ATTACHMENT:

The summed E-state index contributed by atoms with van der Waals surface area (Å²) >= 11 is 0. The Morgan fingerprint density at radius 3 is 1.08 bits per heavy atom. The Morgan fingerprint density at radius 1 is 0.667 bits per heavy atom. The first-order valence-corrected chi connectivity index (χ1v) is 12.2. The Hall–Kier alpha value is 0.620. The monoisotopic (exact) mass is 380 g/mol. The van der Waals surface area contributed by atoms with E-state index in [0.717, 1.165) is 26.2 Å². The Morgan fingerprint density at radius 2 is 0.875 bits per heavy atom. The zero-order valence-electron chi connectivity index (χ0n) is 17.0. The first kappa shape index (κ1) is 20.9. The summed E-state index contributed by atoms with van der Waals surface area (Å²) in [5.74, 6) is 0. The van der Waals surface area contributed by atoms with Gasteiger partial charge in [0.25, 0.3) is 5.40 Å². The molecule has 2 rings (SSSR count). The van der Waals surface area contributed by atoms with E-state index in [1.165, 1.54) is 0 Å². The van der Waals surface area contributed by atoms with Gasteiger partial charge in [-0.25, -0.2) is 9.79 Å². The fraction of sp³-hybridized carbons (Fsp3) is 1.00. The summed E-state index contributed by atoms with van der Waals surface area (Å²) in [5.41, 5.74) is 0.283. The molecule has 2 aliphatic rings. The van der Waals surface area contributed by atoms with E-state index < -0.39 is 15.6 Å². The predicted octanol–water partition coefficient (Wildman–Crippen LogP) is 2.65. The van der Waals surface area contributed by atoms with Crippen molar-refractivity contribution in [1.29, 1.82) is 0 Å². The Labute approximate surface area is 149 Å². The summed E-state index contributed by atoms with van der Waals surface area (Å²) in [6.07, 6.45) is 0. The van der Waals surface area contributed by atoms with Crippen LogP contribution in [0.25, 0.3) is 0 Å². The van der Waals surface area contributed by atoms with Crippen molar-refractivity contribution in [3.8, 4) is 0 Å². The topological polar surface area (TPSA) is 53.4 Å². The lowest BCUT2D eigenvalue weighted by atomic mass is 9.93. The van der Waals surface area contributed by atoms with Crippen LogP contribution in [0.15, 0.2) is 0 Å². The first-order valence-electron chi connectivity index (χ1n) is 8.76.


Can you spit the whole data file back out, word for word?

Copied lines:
The summed E-state index contributed by atoms with van der Waals surface area (Å²) >= 11 is 0. The Morgan fingerprint density at radius 3 is 1.08 bits per heavy atom. The Morgan fingerprint density at radius 1 is 0.667 bits per heavy atom. The first-order valence-corrected chi connectivity index (χ1v) is 12.2. The Hall–Kier alpha value is 0.620. The monoisotopic (exact) mass is 380 g/mol. The van der Waals surface area contributed by atoms with E-state index in [0.717, 1.165) is 26.2 Å². The Morgan fingerprint density at radius 2 is 0.875 bits per heavy atom. The zero-order valence-electron chi connectivity index (χ0n) is 17.0. The first kappa shape index (κ1) is 20.9. The summed E-state index contributed by atoms with van der Waals surface area (Å²) in [5.74, 6) is 0. The van der Waals surface area contributed by atoms with Gasteiger partial charge in [0.25, 0.3) is 5.40 Å². The molecule has 2 rings (SSSR count). The van der Waals surface area contributed by atoms with E-state index in [1.165, 1.54) is 0 Å². The van der Waals surface area contributed by atoms with Gasteiger partial charge in [-0.25, -0.2) is 9.79 Å². The fraction of sp³-hybridized carbons (Fsp3) is 1.00. The summed E-state index contributed by atoms with van der Waals surface area (Å²) in [5.41, 5.74) is 0.283. The molecule has 2 aliphatic rings. The van der Waals surface area contributed by atoms with E-state index < -0.39 is 15.6 Å². The predicted octanol–water partition coefficient (Wildman–Crippen LogP) is 2.65. The van der Waals surface area contributed by atoms with Crippen molar-refractivity contribution in [1.29, 1.82) is 0 Å². The Labute approximate surface area is 149 Å². The summed E-state index contributed by atoms with van der Waals surface area (Å²) in [6.07, 6.45) is 0. The van der Waals surface area contributed by atoms with Crippen LogP contribution in [0.25, 0.3) is 0 Å². The van der Waals surface area contributed by atoms with Crippen molar-refractivity contribution in [3.8, 4) is 0 Å². The topological polar surface area (TPSA) is 53.4 Å². The lowest BCUT2D eigenvalue weighted by atomic mass is 9.93. The van der Waals surface area contributed by atoms with Crippen LogP contribution in [0.15, 0.2) is 0 Å². The first-order valence-electron chi connectivity index (χ1n) is 8.76.